It’s been four months since Gov. David Ige put a moratorium on evictions for nonpayment of rent in the midst of widespread unemployment due to pandemic shutdowns. But attorneys who represent low-income communities say that landlords have been forcing people who can’t pay rent out anyway, without going to court or calling the sheriffs.
Advocates are also worried that a new rule approved by the Hawaii Public Housing Authority aimed at mandating social distancing will make it easier for people to end up on the streets.
Nonprofits say they are being overwhelmed with calls from desperate renters.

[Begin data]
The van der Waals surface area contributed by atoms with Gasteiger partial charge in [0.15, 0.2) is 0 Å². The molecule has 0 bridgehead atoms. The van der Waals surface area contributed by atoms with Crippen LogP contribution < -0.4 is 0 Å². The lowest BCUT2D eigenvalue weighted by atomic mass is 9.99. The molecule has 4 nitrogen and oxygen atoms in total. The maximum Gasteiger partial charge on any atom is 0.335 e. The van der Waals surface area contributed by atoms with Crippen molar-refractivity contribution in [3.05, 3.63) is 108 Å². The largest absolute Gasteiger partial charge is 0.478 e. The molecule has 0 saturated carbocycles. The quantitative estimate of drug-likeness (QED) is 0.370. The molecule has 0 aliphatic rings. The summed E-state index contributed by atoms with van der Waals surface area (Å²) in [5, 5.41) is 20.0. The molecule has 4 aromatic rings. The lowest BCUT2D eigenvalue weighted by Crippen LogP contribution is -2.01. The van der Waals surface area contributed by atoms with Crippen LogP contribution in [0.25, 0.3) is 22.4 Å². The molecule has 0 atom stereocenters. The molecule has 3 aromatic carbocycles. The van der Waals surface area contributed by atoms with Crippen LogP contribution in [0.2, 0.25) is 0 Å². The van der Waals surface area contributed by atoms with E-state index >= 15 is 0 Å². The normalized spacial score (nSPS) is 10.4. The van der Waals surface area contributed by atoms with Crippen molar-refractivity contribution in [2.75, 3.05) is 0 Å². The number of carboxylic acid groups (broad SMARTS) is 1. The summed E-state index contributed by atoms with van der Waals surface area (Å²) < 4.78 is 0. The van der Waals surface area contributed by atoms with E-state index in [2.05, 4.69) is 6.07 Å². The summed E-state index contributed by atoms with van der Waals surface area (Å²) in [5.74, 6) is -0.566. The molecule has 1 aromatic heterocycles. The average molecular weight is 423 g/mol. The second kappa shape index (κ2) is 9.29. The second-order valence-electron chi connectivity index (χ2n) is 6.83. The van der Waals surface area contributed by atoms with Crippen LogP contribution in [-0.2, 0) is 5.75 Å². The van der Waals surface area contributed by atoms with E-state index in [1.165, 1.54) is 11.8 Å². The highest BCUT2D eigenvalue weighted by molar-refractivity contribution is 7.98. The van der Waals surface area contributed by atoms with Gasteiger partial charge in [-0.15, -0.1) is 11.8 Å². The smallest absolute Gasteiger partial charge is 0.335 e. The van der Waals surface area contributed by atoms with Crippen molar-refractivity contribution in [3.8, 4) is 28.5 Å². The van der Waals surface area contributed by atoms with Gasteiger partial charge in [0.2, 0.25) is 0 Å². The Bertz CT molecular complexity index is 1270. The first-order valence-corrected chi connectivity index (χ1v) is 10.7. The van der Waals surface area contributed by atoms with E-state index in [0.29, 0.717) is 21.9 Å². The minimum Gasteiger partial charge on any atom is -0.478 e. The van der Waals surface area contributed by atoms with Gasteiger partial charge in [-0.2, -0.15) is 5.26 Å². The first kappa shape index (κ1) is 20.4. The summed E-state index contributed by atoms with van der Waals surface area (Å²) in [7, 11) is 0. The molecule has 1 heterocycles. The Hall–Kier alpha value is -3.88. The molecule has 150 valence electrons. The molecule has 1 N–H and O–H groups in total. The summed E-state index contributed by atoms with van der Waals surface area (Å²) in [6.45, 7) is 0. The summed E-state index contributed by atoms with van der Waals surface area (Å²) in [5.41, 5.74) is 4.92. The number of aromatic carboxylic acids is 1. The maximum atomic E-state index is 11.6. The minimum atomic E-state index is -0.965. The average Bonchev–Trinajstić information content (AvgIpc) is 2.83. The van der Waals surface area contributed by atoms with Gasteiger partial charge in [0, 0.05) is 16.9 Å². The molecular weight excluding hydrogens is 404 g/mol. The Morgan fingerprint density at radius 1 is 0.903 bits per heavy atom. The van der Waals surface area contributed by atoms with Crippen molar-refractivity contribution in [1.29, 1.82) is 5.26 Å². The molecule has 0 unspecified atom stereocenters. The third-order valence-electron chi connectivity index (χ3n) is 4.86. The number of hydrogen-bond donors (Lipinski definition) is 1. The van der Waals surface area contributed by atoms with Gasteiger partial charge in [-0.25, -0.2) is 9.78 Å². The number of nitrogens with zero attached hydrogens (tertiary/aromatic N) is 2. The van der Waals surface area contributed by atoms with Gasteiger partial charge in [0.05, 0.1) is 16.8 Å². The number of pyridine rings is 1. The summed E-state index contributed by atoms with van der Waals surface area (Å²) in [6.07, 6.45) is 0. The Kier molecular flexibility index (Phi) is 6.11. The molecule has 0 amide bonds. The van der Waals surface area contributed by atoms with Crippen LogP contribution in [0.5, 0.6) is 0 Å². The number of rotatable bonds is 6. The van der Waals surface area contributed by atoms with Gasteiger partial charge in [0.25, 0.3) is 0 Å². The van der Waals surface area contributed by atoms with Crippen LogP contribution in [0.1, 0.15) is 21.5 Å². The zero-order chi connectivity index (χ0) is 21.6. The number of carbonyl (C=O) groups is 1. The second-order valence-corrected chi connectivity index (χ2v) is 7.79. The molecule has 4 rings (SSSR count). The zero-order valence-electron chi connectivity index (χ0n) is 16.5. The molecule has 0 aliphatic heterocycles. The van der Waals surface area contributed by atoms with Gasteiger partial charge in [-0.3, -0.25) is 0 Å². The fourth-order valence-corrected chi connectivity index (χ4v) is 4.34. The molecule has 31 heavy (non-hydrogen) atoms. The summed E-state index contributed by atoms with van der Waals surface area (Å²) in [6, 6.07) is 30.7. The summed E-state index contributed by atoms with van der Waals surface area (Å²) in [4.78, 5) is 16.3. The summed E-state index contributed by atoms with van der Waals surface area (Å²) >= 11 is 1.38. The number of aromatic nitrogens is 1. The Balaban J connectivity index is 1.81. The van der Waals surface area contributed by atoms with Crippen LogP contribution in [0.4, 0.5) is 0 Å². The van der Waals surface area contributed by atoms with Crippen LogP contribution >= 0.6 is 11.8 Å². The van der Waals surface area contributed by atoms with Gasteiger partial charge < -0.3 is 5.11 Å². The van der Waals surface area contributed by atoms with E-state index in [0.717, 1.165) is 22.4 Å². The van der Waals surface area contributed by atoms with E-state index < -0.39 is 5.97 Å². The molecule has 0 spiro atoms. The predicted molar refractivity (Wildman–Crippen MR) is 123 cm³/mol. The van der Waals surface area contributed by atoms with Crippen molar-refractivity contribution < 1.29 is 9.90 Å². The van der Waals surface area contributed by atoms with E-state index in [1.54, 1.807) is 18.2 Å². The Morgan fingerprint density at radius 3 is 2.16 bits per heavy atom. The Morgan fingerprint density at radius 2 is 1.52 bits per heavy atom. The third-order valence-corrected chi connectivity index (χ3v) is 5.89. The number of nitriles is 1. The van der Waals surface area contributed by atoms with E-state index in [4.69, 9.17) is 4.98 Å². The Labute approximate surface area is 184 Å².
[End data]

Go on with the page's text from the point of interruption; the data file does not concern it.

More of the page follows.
The nonprofits Lawyers for Equal Justice, Legal Aid Society of Hawaii and Medical-Legal Partnership for Children in Hawaii said in a press conference Tuesday that they’ve been inundated with calls about the state’s eviction moratorium and have been frustrated with the lack of enforcement.
Dan O’Meara, managing attorney at the Legal Aid Society of Hawaii, said the nonprofit has been receiving 25 or more calls per week from people who are being harassed and threatened with eviction. Even some landlords have been calling, wanting to know how they can get around the moratorium to eject tenants.
O’Meara said his office has written demand letters to landlords who are violating the law and obtained several temporary restraining orders issued by District Court judges against landlords who shut off water and electricity to try to force tenants out. In some cases, tenants can’t afford to move.
Correction: A previous version of this story incorrectly said that O’Meara said he issued the TROs.